Chart of the Day: Japan to release over 1.3m cubic meters of wastewater into ocean
A U.S. summit with Japan and South Korea on Friday will include an ambitious set of initiatives to lock in progress between the allies, White House's Indo-Pacific coordinator Kurt Campbell said on Wednesday.
Japan's Asahi Shimbun daily reported in early August that the country plans to decide the date of releasing the Fukushima nuclear wastewater into the ocean after the trilateral summit, citing unidentified government sources.
Turning back the clock to March 11, 2011, an earthquake measuring 9-magnitude struck the waters of northeastern Japan and caused a tsunami. The Fukushima Daiichi nuclear power plant, which sits on the coast, suffered a power outage due to seawater intrusion and a core meltdown at units 1 to 3, resulting in a catastrophic nuclear leak. The radiation was at level seven after the incident, the highest on the scale, indicating the magnitude of the contamination.
Advanced Liquid Processing System (ALPS) is the system that the Japanese government and the Tokyo Electric Power Company (TEPCO) used to remove the radioactive materials from the Fukushima nuclear wastewater. On December 11, 2020, the construction of tanks with a capacity of approximately 1.37 million cubic meters was completed, and the ALPS water was stored in the tanks. As of August 3, 98 percent of the total capacity was being used, according to the latest report by TEPCO. Once the storage tanks are full, the nuclear wastewater will be discharged into the sea through hoses. Under TEPCO's plan, it would take up to 30 years or even longer for wastewater to be released into the ocean.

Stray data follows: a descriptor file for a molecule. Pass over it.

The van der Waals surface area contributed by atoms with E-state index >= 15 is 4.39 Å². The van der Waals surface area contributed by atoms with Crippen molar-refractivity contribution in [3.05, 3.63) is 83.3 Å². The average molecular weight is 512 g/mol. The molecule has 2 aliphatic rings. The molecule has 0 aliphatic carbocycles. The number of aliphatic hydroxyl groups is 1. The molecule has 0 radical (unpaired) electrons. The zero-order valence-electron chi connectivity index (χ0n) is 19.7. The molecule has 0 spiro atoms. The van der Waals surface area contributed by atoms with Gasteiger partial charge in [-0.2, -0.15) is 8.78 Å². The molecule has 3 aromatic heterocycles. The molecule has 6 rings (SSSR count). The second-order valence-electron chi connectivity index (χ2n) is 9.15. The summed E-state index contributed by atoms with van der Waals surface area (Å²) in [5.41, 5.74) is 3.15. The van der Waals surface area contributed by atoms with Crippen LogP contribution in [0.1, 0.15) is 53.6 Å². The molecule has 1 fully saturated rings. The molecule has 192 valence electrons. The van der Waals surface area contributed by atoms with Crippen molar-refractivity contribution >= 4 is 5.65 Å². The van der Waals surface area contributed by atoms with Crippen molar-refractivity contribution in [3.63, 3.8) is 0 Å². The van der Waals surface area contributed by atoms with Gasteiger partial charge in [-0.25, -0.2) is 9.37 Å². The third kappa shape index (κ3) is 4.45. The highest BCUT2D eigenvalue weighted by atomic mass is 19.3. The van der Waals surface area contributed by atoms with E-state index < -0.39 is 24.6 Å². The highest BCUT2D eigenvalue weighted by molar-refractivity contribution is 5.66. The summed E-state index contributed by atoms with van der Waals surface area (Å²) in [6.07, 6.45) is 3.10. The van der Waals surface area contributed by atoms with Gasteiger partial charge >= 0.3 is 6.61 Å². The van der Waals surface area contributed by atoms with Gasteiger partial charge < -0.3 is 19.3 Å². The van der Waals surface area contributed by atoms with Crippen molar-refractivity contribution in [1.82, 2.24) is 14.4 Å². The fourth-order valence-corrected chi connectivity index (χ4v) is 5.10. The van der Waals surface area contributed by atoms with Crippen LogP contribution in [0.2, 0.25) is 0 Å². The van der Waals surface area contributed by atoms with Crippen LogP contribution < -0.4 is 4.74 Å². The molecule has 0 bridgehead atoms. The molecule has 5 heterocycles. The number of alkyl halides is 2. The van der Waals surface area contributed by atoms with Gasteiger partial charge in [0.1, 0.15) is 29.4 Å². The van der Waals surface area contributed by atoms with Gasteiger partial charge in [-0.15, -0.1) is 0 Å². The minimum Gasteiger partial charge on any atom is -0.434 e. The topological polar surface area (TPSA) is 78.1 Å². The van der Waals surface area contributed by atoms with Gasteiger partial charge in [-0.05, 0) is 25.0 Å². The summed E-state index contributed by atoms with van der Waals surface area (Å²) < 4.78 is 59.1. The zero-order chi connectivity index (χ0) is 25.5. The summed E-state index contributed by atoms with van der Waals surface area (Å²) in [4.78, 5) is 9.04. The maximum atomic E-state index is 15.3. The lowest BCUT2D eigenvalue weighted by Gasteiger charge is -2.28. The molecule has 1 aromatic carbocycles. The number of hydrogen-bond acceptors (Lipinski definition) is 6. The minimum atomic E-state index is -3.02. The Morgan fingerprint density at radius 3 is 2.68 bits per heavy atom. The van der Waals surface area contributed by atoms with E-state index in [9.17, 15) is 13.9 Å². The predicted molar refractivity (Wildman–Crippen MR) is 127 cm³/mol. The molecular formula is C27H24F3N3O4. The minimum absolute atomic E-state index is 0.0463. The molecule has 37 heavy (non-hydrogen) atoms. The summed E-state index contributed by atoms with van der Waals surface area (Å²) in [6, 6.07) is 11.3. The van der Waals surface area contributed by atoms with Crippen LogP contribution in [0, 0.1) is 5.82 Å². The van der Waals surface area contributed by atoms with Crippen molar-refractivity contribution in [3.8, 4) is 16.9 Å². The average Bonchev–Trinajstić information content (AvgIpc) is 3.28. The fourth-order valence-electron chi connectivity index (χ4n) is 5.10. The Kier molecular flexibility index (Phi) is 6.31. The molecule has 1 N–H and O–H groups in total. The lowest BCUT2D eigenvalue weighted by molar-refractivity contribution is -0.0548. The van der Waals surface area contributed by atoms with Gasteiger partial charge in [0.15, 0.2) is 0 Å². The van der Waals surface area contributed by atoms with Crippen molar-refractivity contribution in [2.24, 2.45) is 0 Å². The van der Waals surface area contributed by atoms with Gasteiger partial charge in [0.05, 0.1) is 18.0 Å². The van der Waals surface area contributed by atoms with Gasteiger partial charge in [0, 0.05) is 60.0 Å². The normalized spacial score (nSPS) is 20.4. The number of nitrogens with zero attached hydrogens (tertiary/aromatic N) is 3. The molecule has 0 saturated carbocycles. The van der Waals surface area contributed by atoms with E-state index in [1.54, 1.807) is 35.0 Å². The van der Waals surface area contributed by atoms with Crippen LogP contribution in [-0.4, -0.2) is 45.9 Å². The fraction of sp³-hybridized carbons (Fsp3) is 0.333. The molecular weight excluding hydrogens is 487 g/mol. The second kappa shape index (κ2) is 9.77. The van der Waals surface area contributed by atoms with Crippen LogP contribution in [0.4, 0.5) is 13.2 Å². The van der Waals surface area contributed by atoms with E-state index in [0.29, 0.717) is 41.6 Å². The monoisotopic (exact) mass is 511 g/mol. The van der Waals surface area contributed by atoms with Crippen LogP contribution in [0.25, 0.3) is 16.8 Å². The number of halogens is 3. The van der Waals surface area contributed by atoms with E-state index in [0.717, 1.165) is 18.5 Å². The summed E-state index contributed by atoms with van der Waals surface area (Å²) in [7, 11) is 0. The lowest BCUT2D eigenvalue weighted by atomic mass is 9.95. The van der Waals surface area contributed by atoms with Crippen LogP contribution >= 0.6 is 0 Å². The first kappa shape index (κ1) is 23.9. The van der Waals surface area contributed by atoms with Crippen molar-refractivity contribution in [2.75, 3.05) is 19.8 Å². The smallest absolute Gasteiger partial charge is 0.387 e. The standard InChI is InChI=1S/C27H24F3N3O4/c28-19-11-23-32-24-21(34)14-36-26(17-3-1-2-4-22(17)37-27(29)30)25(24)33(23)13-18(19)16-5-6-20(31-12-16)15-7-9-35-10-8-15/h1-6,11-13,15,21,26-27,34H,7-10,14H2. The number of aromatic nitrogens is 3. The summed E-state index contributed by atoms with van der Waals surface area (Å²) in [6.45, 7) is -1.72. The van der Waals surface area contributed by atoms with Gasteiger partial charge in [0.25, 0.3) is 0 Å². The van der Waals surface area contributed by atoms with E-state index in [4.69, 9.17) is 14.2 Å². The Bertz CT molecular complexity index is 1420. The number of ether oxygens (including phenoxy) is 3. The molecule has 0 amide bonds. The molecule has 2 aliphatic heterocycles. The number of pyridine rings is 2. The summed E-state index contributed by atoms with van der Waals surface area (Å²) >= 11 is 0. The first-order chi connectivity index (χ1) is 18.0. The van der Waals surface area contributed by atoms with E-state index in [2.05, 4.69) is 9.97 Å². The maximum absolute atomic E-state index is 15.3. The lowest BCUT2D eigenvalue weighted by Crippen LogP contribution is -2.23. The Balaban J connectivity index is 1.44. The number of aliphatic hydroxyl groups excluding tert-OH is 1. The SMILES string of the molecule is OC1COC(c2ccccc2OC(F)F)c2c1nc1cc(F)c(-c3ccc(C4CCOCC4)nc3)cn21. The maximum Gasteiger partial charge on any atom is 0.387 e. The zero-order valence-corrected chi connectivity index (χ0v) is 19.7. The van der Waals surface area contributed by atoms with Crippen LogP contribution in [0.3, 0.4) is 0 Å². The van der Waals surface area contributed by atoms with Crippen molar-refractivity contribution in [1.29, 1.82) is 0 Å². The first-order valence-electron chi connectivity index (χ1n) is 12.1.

Nuclear wastewater has fundamental differences from the discharge of a normally operated nuclear plant, either in terms of the original source, category of radionuclides, or disposal treatment, said Wang Wenbin, a Foreign Ministry spokesperson, at a regular press conference in July.
The Fukushima wastewater came from the cooling water injected into the melted reactor core after the nuclear accident, as well as groundwater and rainwater that permeated the reactor. An expert from China's Ministry of Ecology and Environment noted it contains a variety of radionuclides in the melted reactor core, which are difficult to treat. Discharges from a normally operated plant are mainly from the technology and land drainage, which contain few fission nuclides. After being treated and strictly monitored under international standards, such discharges are much less harmful than the international standards require.
"Such conduct of impairing the common interests of all mankind for its selfish interest cannot convince the people at home and abroad but is only to disgrace Japan itself, harm the people of neighboring countries and Pacific Island countries, and further discredit Japan in the international community," the spokesperson added.